Women experience lots of breast changes during their lifetime. While there are many conditions that are associated with breast changes other than breast cancer, you must know that breast malignancies is quite common.
Shockingly, around one in eight women will develop a form of invasive breast cancer at some point, and it is the second most commonly fatal cancer (after lung cancer) in females. Err on the safe side and always report these ten breast changes to your doctor.
The most well-known sign of breast cancer, lumps can be anything from large and spongy to small and hard. Malignancies often feel like the size and shape of a pea, so do not discount a tissue change just because you think it is tiny. You should conduct a thorough self-examination roughly once a month, carefully checking for areas of the breast that feel different. Some women find it easiest to check their breasts in the shower, where slipperiness makes it easier to detect abnormalities in texture.
2. Thickened Tissue
A self-examination will also help you to detect subtle shifts in breast tissue that do not quite qualify as lumps. A roughened, more solid patch of skin should always be checked by a medical professional, even if it seems like a minor change to you. Your breast tissue should move freely when touched, so if any area is losing malleability then this is cause for concern.
3. Red Skin
The skin on your breasts should be fairly uniform, apart from the odd freckle or other benign mark. If you start to develop a rash across one or both breasts, this may be a warning sign of breast cancer. You should also look out for flat patches of red skin on your breasts or around your nipples. However, it’s worth noting that rashes and red bumps are often explained by contact dermatitis (which develops after irritation, often caused by a new soap or body lotion).
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4. Changes in Breast Position
When you look at your breasts in the mirror, notice if one seems to be sitting further down than it used to. While breasts are never completely symmetrical and do gradually change position with age, regular visual checks ensure that you’ll notice any unusual shifts in position.
5. Changes in Nipple Position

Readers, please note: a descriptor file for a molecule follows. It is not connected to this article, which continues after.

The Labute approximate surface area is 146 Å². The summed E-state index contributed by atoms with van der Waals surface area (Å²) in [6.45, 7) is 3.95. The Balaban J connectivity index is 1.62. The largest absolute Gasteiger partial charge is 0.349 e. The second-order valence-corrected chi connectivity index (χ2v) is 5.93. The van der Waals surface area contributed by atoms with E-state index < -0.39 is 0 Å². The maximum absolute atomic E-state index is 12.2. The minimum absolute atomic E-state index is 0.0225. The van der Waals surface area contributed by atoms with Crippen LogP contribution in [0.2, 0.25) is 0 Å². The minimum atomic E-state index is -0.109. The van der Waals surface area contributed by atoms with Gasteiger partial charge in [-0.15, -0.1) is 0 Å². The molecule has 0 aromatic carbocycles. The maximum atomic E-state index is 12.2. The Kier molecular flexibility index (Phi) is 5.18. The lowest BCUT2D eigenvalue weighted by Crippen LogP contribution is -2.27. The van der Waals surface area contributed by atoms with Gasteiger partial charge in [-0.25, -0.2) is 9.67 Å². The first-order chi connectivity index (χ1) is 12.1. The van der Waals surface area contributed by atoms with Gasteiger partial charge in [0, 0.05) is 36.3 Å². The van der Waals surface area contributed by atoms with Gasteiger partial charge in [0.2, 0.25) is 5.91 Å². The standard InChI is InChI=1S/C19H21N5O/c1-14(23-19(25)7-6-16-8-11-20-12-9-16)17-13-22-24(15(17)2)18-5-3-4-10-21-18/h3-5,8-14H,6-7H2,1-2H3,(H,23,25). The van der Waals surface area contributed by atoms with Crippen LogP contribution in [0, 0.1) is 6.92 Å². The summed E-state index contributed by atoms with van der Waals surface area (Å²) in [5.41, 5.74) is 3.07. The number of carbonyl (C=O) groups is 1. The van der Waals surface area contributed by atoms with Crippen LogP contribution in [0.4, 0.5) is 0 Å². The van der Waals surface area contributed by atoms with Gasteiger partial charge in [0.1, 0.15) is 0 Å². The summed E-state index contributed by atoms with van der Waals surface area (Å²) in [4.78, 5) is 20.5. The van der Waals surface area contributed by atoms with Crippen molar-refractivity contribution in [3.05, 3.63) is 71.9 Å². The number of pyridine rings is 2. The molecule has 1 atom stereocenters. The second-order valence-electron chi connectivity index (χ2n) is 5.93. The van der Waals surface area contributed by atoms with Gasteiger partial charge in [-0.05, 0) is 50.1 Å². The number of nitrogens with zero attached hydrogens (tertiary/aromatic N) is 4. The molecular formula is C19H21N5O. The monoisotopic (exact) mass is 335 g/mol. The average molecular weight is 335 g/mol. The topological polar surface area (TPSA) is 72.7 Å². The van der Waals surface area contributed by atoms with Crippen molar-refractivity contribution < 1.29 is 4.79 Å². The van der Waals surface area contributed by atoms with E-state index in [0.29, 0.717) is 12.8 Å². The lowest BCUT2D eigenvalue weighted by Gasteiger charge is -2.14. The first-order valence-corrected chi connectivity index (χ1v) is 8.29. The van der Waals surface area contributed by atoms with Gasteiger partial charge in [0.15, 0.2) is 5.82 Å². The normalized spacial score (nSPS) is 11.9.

The major nipple change associated with breast malignancy is a shift in position. One nipple may start to point downwards, or it may look like it is no longer in the center of your breast—it might point out to the side, for example. Sometimes, a nipple will even invert, with the tip looking like it is being pulled backwards into the breast tissue.
While it is common for women to have one breast that is slightly bigger than the other, you should regularly look in the mirror to make sure that a more obvious size disparity is not developing. However, breast cancer can also cause swelling in both breasts, so plan a trip to see the doctor if you notice your bosom is getting larger when you are not expecting your monthly period.
Also See: Why Do Breast Pain Before Periods
Nipple discharge can be a side effect of certain medications, but if there is no obvious explanation then it may be a sign of breast cancer. You might find a wet patch on your bra or shirt, or you may simple notice a dry, crusty area that suggests your nipples were leaking during the day. Sometimes itching may develop in conjunction with leaking (as a result of the continuing wetness).
8. Swelling Around the Armpit or Collarbone
You might be surprised to learn that it isn’t just your breasts that can show the first signs of breast cancer. The armpit is a particularly common area for tell-tale swelling to develop, so always feel the skin near your breasts when conducting a self-examination. However, you should also check closer to your collarbone and note any swelling detected there.
9. Superficial Changes in Skin Texture
As well thickening in the breast tissue itself, be sure to look out for more superficial skin changes. Breast cancer is sometimes associated with visible thickness, puckered patches of skin, or a pitted appearance.
Finally, if breast cancer sufferers experience any pain at all, it is usually in the breast itself. Nevertheless, you should also report pain that is in the areas mentioned above—the collarbone and armpit. The pain tends to be sharp, but some women do report a dull ache.
Note the type of pain you can expect to experience in the week before your period, and be sure to contact your doctor if you suffer pain at a different time or of a different character.